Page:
ANPR is equally well known to be easy to beat. Miscreants can simply use stolen or faked numberplates. It's a trivial matter to find out what make and colour of car is registered under any given number, and so ensure that one's ghost car will appear to be legit in a camera picture. Thus, back when the government was still openly considering a national road pricing scheme, it was expected to make use of some kind of in-car electronic tracking or tagging.
Even quite mild libertarians, however, might get a little bit worried about a national database able to reliably locate and track every vehicle in the land in real time and back into the past. So the government doesn't talk about "road pricing" any more. But the Command Paper nonetheless sees the future "Managed Motorway" as charging money, at least in some circumstances. It's not thought that temporary speed limits and hard-shoulder use can provide enough capacity on their own. Simply building more road is expensive, causes environmental protests, and is ultimately seen as a race the government can't ever win. Traffic will always increase to fill any amount of roads, goes the thinking - and then increase some more. Thus, beyond the use of lowered speed and hard-shoulder driving, there remain plans to bring in widespread charging.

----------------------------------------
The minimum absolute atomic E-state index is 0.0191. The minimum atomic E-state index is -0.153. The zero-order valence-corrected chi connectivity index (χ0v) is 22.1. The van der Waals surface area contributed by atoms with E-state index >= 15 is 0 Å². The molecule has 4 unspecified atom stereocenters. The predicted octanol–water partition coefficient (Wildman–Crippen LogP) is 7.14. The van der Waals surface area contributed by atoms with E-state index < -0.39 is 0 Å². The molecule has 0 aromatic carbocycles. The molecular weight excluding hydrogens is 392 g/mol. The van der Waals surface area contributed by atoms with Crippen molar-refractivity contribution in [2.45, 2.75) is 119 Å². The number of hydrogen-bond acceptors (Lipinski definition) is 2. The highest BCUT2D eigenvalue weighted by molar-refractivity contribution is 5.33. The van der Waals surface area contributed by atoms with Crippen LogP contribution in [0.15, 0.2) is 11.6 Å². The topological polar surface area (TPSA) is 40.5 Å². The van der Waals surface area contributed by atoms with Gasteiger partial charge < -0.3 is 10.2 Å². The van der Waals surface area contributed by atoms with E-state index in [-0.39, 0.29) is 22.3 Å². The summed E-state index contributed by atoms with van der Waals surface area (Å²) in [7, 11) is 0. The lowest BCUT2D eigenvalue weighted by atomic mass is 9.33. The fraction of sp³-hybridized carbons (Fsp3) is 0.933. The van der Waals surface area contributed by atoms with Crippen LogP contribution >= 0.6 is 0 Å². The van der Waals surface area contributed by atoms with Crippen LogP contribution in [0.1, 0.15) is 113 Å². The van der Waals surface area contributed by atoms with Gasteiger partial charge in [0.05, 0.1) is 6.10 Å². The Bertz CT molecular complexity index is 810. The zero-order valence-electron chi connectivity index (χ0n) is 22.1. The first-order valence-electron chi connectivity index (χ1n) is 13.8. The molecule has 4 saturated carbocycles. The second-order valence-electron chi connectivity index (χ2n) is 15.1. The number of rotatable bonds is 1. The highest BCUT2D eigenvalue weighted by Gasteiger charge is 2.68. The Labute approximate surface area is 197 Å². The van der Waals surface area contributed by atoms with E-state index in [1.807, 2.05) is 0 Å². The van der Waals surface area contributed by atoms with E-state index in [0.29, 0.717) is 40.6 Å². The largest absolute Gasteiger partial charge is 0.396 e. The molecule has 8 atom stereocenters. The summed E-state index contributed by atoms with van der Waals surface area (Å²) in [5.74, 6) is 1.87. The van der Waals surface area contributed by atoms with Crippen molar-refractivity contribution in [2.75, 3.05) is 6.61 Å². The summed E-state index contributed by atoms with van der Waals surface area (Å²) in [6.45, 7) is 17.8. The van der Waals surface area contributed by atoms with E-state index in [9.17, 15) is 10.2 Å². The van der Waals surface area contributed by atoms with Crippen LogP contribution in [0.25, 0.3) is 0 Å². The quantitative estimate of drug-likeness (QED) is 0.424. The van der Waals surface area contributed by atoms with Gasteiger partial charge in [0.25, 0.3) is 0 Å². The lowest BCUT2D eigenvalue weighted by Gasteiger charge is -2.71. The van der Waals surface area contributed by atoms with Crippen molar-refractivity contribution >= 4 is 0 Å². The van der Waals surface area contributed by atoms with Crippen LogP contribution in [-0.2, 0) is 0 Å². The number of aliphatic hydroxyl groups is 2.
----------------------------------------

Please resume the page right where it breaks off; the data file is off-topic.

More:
High Occupancy or Tolled (HOT) schemes have been put in place in the US and have been more successful at managing congestion than car-share lanes alone ... Users who choose to use the lane and pay the toll typically get an electronic tag ... While the HOT lane approach has proved very successful in the US – experience suggests that it is the tolled element that offers greatest flexibility for managing congestion ... this idea ... ultimately would require new statutory powers ...
Electronic tags are more reliable than automatic number plate recognition cameras, as they are much less susceptible to fraud, but they do require the vehicle to be equipped before it can use the tolled lane. Devices using the Global Positioning System could be used in the future ...
We will work with the Information Commissioner to ensure that our exploration of these privacy issues properly addresses public concerns and conforms with the Data Protection Act ...
In all fairness, the government does seem willing to have a two-tier motorway system, not a compulsory e-surveillance panopticon. You could choose to get tagged up in the new, hard-to-spoof electronic numberplate system and pay your road prices, which would mean you could use the toll lanes and get places on time when you needed to. But tagless diehard-libertarian and/or cash-strapped drivers would still be able to drive in the crammed and jammed free-to-use ANPR lanes. Criminals and others not inclined to let the government log their every journey would only need enough competence to beat ANPR; but they might take forever to get anywhere.
So yes, Ms Kelly is "giving motorists a choice about how they make their journeys". There doesn't seem to be any option to avoid having your journeys logged while remaining compliant with the law, however. And in many ways it might be more honest to call this "optional road pricing and degree of surveillance" - rather than "Managed Motorway" or "Choice and Reliability" as the government has chosen to do. ®